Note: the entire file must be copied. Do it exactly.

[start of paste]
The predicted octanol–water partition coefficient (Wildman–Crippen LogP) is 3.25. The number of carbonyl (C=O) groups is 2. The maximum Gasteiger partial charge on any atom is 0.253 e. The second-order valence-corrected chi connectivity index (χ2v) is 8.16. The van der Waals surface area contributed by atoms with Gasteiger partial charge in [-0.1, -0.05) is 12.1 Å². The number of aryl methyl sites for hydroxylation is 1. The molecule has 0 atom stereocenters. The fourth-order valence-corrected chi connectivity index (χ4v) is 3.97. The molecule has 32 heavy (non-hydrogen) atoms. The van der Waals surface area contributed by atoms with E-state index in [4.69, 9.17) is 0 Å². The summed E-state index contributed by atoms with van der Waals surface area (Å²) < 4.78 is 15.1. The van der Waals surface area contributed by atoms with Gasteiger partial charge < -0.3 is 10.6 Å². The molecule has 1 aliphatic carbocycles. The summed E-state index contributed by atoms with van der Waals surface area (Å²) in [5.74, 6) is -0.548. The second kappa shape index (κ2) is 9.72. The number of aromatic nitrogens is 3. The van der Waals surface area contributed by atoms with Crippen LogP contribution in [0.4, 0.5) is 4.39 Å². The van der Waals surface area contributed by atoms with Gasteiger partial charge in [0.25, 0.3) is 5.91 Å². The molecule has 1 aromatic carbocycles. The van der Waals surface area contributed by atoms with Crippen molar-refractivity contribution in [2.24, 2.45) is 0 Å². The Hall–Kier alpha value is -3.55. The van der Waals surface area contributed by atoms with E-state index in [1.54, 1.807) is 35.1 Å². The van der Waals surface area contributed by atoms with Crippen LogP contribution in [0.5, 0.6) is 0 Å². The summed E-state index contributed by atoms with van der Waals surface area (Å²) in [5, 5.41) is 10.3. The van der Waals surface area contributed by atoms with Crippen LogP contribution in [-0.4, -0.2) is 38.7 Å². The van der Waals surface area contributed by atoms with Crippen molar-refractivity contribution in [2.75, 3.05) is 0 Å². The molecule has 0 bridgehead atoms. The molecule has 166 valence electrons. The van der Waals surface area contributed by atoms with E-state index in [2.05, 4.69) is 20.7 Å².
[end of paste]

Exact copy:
The predicted octanol–water partition coefficient (Wildman–Crippen LogP) is 3.25. The number of carbonyl (C=O) groups is 2. The maximum Gasteiger partial charge on any atom is 0.253 e. The second-order valence-corrected chi connectivity index (χ2v) is 8.16. The van der Waals surface area contributed by atoms with Gasteiger partial charge in [-0.1, -0.05) is 12.1 Å². The number of aryl methyl sites for hydroxylation is 1. The molecule has 0 atom stereocenters. The fourth-order valence-corrected chi connectivity index (χ4v) is 3.97. The molecule has 32 heavy (non-hydrogen) atoms. The van der Waals surface area contributed by atoms with E-state index in [4.69, 9.17) is 0 Å². The summed E-state index contributed by atoms with van der Waals surface area (Å²) < 4.78 is 15.1. The van der Waals surface area contributed by atoms with Gasteiger partial charge < -0.3 is 10.6 Å². The molecule has 1 aliphatic carbocycles. The summed E-state index contributed by atoms with van der Waals surface area (Å²) in [5.74, 6) is -0.548. The second kappa shape index (κ2) is 9.72. The number of aromatic nitrogens is 3. The van der Waals surface area contributed by atoms with Crippen LogP contribution in [0.4, 0.5) is 4.39 Å². The van der Waals surface area contributed by atoms with Gasteiger partial charge in [0.25, 0.3) is 5.91 Å². The molecule has 1 aromatic carbocycles. The van der Waals surface area contributed by atoms with Crippen molar-refractivity contribution in [2.24, 2.45) is 0 Å². The Hall–Kier alpha value is -3.55. The van der Waals surface area contributed by atoms with E-state index in [1.54, 1.807) is 35.1 Å². The van der Waals surface area contributed by atoms with Crippen LogP contribution in [0.5, 0.6) is 0 Å². The summed E-state index contributed by atoms with van der Waals surface area (Å²) in [5, 5.41) is 10.3. The van der Waals surface area contributed by atoms with Crippen LogP contribution in [-0.4, -0.2) is 38.7 Å². The van der Waals surface area contributed by atoms with Crippen molar-refractivity contribution in [2.75, 3.05) is 0 Å². The molecule has 0 bridgehead atoms. The molecule has 166 valence electrons. The van der Waals surface area contributed by atoms with E-state index in [2.05, 4.69) is 20.7 Å².